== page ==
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Brass Brass Again.

O.C.V.

Member
Messages
113
It must be twelve years since I played a brass instrument, trumpet,cornet and tenor horn, mainly in brass bands but also some big band work and a little orchestral. I recently got a hankering to try it again so rescued my old cornet from my grandson. It took a little organising as he lives 200 miles away, but I got it yesterday. He hadn't used it for a couple of years so it needed valves cleaning and oiling and the slides freeing and greasing. Then I was ready to have a go. Oh dear, it was never as hard as this. It's going to take some time to get my embouchure back, if ever, but I'll persevere with long tones on harmonics to see if I make any progress. If anyone has any advice on keeping sax and cornet going together I'd be very grateful. Meanwhile back to the Charles Colin book.
Regards,
O.C.V.
 

aldevis

Surrealist Contributor.
Cafe Moderator
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12,125
Got a trumpet last week after 30 years. I know how you feel. My 4th line D is sooooo flat....
 

Greg Strange

Well-Known Member
Messages
2,077
Got a trumpet last week after 30 years. I know how you feel. My 4th line D is sooooo flat....
I, too, after nearly 3 decades re-joined the "Coil of Torture" club last year...

look out Herb Alpert...:)))

Cheers,

Greg S.
 

TomMapfumo

Well-Known Member
Messages
5,219
For what it is worth it is always better to start practising trumpet first and then play sax afterwards. Playing trumpet first will have a positive effect on your sax embouchure but it does not work the other way around. When I had same day lessons in both I would always have my trumpet lesson first. If you play sax to start and then try to get a decent sound out of a trumpet you may be a little disappointed!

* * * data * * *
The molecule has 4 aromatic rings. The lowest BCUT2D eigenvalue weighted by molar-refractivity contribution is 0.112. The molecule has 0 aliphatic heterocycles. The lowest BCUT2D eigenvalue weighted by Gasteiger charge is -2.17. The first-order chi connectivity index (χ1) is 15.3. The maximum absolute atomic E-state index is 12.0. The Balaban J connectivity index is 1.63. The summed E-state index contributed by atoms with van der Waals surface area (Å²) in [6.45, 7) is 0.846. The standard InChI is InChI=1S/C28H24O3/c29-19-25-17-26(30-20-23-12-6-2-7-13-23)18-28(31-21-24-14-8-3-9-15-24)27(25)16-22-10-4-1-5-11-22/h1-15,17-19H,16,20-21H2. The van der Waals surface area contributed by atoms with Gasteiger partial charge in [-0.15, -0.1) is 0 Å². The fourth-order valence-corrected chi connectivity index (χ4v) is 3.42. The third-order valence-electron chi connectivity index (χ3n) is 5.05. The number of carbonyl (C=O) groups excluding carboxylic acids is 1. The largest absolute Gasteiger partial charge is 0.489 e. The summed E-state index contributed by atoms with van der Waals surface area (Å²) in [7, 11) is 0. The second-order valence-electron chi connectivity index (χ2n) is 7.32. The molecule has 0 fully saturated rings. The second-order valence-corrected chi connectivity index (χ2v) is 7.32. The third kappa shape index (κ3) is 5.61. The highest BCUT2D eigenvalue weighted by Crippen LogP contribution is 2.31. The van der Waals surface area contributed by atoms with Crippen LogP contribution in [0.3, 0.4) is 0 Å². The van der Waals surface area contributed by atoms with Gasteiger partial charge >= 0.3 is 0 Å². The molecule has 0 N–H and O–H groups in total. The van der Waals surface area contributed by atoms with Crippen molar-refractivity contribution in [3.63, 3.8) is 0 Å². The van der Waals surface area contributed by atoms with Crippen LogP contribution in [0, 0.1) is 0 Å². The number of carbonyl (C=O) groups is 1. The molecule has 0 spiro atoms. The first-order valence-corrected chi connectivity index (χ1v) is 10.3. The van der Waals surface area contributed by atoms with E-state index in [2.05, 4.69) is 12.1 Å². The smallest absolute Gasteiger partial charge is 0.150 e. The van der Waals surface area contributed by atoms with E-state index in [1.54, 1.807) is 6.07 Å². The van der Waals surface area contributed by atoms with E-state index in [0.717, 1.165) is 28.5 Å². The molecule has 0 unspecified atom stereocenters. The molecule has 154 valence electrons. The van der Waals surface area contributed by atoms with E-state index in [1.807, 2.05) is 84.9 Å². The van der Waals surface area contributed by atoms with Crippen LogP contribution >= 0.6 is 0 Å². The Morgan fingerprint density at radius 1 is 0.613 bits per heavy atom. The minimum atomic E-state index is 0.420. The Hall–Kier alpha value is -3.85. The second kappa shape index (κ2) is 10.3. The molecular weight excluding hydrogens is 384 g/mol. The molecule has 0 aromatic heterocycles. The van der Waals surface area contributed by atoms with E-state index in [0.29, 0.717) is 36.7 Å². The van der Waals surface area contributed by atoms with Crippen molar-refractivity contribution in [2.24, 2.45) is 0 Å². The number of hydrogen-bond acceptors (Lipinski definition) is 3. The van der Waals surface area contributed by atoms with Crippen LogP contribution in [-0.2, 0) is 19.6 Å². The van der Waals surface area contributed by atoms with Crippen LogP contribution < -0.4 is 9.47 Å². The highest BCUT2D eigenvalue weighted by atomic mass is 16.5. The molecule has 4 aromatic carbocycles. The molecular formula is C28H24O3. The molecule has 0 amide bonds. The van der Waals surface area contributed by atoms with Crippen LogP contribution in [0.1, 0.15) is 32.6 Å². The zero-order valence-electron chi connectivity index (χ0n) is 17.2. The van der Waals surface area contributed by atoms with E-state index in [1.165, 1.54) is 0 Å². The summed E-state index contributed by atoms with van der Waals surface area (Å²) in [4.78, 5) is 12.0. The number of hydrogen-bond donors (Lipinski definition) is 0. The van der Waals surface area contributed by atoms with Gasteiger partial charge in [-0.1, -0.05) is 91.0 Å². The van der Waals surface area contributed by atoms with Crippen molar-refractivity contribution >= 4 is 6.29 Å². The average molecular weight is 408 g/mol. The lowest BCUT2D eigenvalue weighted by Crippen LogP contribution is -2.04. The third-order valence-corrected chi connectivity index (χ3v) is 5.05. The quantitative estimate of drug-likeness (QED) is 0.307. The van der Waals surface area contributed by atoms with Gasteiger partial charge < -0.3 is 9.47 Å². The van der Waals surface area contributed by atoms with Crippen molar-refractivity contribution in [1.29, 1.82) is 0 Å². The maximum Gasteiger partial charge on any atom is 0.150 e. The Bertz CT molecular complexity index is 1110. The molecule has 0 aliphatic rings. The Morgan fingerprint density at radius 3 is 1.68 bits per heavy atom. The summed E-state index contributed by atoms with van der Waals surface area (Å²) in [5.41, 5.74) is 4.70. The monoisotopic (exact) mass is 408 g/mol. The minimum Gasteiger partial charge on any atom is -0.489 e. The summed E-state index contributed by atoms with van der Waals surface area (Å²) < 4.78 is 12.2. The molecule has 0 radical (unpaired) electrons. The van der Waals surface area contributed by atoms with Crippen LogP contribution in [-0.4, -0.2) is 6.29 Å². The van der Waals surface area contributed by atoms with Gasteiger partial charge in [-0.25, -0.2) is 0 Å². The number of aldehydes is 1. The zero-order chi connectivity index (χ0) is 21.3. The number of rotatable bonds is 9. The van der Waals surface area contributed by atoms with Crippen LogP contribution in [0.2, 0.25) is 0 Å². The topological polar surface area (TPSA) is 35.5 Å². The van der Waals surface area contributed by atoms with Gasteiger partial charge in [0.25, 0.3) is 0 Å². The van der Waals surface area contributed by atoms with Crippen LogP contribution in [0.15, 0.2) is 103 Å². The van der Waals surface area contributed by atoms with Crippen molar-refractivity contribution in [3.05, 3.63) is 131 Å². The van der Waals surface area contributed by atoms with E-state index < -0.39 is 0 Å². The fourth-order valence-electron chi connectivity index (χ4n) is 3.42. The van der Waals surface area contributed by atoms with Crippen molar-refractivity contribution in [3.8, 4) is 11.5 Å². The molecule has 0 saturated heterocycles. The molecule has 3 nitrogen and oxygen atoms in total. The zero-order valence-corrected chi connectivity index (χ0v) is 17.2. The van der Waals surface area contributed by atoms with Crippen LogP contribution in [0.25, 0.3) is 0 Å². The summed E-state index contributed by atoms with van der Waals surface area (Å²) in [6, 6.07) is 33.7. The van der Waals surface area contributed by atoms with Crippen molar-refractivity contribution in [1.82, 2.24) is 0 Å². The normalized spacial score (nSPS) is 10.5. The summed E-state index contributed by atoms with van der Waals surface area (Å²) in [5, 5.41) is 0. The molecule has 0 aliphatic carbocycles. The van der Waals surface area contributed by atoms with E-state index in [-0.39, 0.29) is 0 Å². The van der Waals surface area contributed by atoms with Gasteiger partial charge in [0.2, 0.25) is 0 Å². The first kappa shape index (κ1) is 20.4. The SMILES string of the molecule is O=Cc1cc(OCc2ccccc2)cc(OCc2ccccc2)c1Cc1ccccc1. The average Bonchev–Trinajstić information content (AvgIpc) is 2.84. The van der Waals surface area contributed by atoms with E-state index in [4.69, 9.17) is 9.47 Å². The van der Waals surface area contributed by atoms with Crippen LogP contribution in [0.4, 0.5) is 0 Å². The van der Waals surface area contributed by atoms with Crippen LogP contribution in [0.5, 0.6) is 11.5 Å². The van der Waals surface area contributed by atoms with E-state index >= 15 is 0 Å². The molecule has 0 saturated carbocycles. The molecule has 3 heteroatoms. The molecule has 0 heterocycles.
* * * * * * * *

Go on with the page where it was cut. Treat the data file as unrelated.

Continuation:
Also the Jazz Method for Saxophone (John O'Neill) has a trumpet equivalent written by Steve Waterman - very good it is too!
http://www.amazon.co.uk/Jazz-Method-Trumpet-Tutor-Book/dp/0946535256
 
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Di in France

Senior Member
Messages
619
This is interesting for me as I've got a flugel horn languishing under my bed! I played tenor and flugel horn in brass bands all through my childhood and into my twenties, and often thought of restarting. I've only been playing sax for a few years, but it feels 'right', if you know what I mean. The last time I got the flugel out, I was shocked at how difficult it was to play it - lol, I suppose a few decades off can have that effect! :shocked:
 

oldblower

Member
Messages
99
Tom gave me this advice as have gone the other way played trumpet and added the sax, i also make sure i leave a good 3/4 hours after playing the sax before i pick up the trumpet again. good luck with it. ;}

For what it is worth it is always better to start practising trumpet first and then play sax afterwards. Playing trumpet first will have a positive effect on your sax embouchure but it does not work the other way around. When I had same day lessons in both I would always have my trumpet lesson first. If you play sax to start and then try to get a decent sound out of a trumpet you may be a little disappointed!

Also the Jazz Method for Saxophone (John O'Neill) has a trumpet equivalent written by Steve Waterman - very good it is too!
http://www.amazon.co.uk/Jazz-Method-Trumpet-Tutor-Book/dp/0946535256
 

baritonesax

Member
Messages
256
I've got a bass trombone on the way to me in the post. God help me. But I'm sure it's somewhat analogous to a baritone sax as a trumpet is to an alto - as per Tom's post above.
 

Sue

If at first you don't succeed try try try a Gin
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2,362
I went to see/hear Grimethorpe Colliery Band at the weekend and now have a hankering after a trombone. Chris Gomersall played a wonderful solo but I can't remember the piece!!
 

old git

Tremendous Bore
Messages
5,545
Grab yourself some JJ Johnson, Kai Winding, Jimmy Cleveland, Juan Tizol and Bob Brookmeyer, Sue.
 

Sue

If at first you don't succeed try try try a Gin